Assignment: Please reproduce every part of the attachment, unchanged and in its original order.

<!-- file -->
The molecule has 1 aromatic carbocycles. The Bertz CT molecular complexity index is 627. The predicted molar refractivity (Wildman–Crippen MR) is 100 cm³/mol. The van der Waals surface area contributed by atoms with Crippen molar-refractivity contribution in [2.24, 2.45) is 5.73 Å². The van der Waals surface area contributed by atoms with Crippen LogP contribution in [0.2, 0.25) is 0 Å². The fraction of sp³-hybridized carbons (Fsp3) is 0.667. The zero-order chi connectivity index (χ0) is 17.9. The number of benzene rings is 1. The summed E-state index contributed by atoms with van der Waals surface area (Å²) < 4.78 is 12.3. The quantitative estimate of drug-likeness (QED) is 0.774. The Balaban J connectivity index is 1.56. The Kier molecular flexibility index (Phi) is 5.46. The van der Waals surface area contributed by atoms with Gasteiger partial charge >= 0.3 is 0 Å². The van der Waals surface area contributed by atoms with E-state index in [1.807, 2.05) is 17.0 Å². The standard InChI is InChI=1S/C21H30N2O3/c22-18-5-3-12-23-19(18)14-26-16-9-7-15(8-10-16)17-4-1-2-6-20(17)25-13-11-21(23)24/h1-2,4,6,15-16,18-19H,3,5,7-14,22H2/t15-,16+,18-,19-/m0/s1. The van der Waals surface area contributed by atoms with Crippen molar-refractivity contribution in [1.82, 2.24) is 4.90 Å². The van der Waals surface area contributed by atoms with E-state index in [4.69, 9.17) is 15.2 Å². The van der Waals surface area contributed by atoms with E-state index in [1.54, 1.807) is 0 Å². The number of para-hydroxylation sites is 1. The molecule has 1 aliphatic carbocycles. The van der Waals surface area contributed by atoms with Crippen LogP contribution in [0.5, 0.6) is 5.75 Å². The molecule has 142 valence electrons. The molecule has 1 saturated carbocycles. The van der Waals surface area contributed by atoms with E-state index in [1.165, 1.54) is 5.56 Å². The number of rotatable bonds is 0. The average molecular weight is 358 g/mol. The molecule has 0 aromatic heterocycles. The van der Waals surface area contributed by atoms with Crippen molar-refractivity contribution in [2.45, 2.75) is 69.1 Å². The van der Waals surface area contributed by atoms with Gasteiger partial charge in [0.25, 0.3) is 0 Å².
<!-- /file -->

The molecule has 1 aromatic carbocycles. The Bertz CT molecular complexity index is 627. The predicted molar refractivity (Wildman–Crippen MR) is 100 cm³/mol. The van der Waals surface area contributed by atoms with Crippen molar-refractivity contribution in [2.24, 2.45) is 5.73 Å². The van der Waals surface area contributed by atoms with Crippen LogP contribution in [0.2, 0.25) is 0 Å². The fraction of sp³-hybridized carbons (Fsp3) is 0.667. The zero-order chi connectivity index (χ0) is 17.9. The number of benzene rings is 1. The summed E-state index contributed by atoms with van der Waals surface area (Å²) < 4.78 is 12.3. The quantitative estimate of drug-likeness (QED) is 0.774. The Balaban J connectivity index is 1.56. The Kier molecular flexibility index (Phi) is 5.46. The van der Waals surface area contributed by atoms with Gasteiger partial charge >= 0.3 is 0 Å². The van der Waals surface area contributed by atoms with E-state index in [1.807, 2.05) is 17.0 Å². The standard InChI is InChI=1S/C21H30N2O3/c22-18-5-3-12-23-19(18)14-26-16-9-7-15(8-10-16)17-4-1-2-6-20(17)25-13-11-21(23)24/h1-2,4,6,15-16,18-19H,3,5,7-14,22H2/t15-,16+,18-,19-/m0/s1. The van der Waals surface area contributed by atoms with Crippen molar-refractivity contribution in [1.82, 2.24) is 4.90 Å². The van der Waals surface area contributed by atoms with E-state index in [4.69, 9.17) is 15.2 Å². The van der Waals surface area contributed by atoms with E-state index in [1.54, 1.807) is 0 Å². The number of para-hydroxylation sites is 1. The molecule has 1 aliphatic carbocycles. The van der Waals surface area contributed by atoms with Crippen LogP contribution in [0.5, 0.6) is 5.75 Å². The molecule has 142 valence electrons. The molecule has 1 saturated carbocycles. The van der Waals surface area contributed by atoms with E-state index in [1.165, 1.54) is 5.56 Å². The number of rotatable bonds is 0. The average molecular weight is 358 g/mol. The molecule has 0 aromatic heterocycles. The van der Waals surface area contributed by atoms with Crippen molar-refractivity contribution in [2.45, 2.75) is 69.1 Å². The van der Waals surface area contributed by atoms with Gasteiger partial charge in [0.25, 0.3) is 0 Å².